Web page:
Mr. Olney to Mr. Taylor.

No. 408.]

Sir: I inclose, for your information, copy of a dispatch No. 2586,1 from the United States consul-general at Havana, under date of September 11, communicating an extraordinary letter addressed to him by the Governor-General of the Island of Cuba, denying his right to present official remonstrance against acts whereby the rights of American citizens, under treaty and international law, may be invaded. I also inclose a copy of a note addressed, under date of the 26th instant, to the Spanish minister at this capital, setting forth the views here entertained upon the subject and the impossibility of acquiescing in the position taken by Gen. Martinez de Campos; having adopted this method of bringing the matter to attention through the agency of the Spanish minister in the hope that it may not be necessary to represent it at Madrid with the solemnity and earnestness due to the discussion of so important a question between sovereign States.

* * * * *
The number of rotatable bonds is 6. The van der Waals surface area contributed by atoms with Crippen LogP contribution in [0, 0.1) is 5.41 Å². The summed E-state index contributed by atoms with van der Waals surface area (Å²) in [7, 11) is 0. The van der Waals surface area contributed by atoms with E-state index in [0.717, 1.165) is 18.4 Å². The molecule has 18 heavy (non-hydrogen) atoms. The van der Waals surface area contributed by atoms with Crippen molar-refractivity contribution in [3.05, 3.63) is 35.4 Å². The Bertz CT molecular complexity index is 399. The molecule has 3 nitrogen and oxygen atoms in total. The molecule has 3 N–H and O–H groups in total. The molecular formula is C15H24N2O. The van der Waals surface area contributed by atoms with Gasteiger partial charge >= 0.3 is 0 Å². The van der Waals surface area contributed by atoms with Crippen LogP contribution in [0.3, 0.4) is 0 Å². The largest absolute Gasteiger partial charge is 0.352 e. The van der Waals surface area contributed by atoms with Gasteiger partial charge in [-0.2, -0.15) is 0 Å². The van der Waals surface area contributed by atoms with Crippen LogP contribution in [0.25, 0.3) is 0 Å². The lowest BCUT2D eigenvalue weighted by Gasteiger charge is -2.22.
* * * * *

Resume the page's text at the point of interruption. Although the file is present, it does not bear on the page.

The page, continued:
While it is not expected that you will present the issue formally to His Majesty’s Government, it may be proper for you to mention upon convenient occasion to the minister of foreign affairs that you are aware that this question has been raised by the Governor-General of Cuba, and that steps have been here taken to remove the misapprehension under which that officer apparently labors.

[Page 1212]

You may also take occasion to impress upon his excellency the importance which this Government attaches to securing for any of its citizens arrested in Cuba every safeguard of law and justice, and every right guaranteed by treaty, and that not the least of these safeguards and rights is immunity from arrest or molestation save for lawful cause, to be justified upon sufficient grounds, and to be determined in the stipulated forum of the civil courts, promptly, and with every precaution and recourse of orderly justice.

I am, etc.,

Richard Olney.
  1. Not printed.